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Traffic lights worldwide set to change after Swedish engineer saw red over getting a ticket

Great story of determination and science to overcome poorly time traffic lights and set a new standard around the world.

Have you ever been charged with running a red light when you knew you were innocent? It’s pretty crappy isn’t it. Well that’s all about to change.

A Swedish engineer’s umbrage at a traffic ticket given to his wife has led to a six-year legal fight and now a global change in the speed with which traffic light signals are timed.

After Mats Järlström lost an initial legal challenge in 2014, a federal judge in January this year ruled Oregon’s rules prohibiting people from representing themselves as engineers without a professional license from the state are unconstitutional.

And now Järlström’s calculations and advocacy have led the Institute of Transportation Engineers (ITE) to revisit its guidelines for the timing of traffic signals. As a result, yellow lights around the globe could burn for longer – ITE is an international advisory group with members in 90 countries.

Järlström, who studied electrical engineering in Sweden, challenged the ticket, arguing the timing interval for yellow lights fails to account for scenarios like a driver entering an intersection and slowing to make a turn. A slightly longer interval, he argued, would allow drivers making turns on a yellow light to exit intersections before the light turned red. Even a small timing increase would help – the automatically generated ticket in this case was issued 0.12 seconds after the light turned red.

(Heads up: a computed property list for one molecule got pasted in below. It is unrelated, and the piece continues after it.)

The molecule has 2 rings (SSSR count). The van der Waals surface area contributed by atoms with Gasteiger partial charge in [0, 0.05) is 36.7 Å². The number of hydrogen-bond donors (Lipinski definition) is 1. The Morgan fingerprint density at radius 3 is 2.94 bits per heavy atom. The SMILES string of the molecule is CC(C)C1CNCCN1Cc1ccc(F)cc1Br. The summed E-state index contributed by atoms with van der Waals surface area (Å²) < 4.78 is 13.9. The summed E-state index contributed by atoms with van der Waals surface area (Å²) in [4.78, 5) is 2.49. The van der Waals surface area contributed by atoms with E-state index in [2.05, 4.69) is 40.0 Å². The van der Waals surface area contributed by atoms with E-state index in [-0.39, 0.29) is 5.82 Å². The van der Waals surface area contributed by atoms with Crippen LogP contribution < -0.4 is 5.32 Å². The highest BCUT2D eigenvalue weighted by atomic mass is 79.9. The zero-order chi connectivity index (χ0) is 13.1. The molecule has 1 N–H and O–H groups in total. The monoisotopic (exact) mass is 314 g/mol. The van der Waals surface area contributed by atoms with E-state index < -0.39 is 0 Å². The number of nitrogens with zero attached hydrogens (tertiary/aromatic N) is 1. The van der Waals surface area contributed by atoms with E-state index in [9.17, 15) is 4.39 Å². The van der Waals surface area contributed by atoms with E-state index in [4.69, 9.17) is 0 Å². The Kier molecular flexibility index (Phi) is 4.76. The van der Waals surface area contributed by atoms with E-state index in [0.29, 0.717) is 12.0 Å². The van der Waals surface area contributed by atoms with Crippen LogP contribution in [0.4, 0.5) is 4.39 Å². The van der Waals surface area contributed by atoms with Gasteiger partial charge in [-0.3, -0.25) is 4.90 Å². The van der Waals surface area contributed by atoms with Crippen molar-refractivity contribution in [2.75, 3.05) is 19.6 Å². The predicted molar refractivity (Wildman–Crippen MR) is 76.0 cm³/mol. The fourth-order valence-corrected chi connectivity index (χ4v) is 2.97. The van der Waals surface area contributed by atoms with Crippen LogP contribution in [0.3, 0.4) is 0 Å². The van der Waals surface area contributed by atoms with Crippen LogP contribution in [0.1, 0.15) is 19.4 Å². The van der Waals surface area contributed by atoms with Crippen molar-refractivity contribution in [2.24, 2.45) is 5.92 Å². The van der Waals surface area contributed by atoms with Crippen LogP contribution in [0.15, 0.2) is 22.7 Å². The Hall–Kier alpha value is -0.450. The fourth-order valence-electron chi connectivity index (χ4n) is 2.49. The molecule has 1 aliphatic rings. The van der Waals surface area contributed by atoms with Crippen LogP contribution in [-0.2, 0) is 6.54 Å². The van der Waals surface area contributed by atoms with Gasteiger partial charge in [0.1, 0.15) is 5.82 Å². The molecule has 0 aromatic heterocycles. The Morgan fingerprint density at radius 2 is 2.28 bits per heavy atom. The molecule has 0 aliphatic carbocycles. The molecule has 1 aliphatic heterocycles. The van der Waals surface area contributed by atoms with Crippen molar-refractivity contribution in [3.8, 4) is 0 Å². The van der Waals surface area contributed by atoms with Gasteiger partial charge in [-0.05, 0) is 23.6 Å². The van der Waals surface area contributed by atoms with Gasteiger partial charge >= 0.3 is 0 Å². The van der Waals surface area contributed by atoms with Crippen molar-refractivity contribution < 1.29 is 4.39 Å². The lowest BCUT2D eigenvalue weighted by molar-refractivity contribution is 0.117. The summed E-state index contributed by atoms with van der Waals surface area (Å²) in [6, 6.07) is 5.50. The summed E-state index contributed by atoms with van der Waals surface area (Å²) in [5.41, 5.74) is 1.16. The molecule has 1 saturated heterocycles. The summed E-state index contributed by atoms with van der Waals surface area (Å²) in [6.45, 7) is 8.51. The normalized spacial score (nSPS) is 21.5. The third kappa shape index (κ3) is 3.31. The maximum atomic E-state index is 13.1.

Järlström said if the ITE accepts his solution, the duration of a yellow light in the right-turn scenario he described in 2015 would be extended from 3.2 seconds to 4.5 seconds using current input values – driver-vehicle perception-reaction time and maximum safe, comfortable deceleration. Such timing may vary depending on other considerations, but in general the adoption of Järlström’s formula should result in slightly longer yellow lights.

The ITE staff will develop and formalize the proposed changes to produce a final document called the Recommended Practice that will be submitted to the ITE Board of Directors for final approval in early 2020.

Source: 2muchcrap.com

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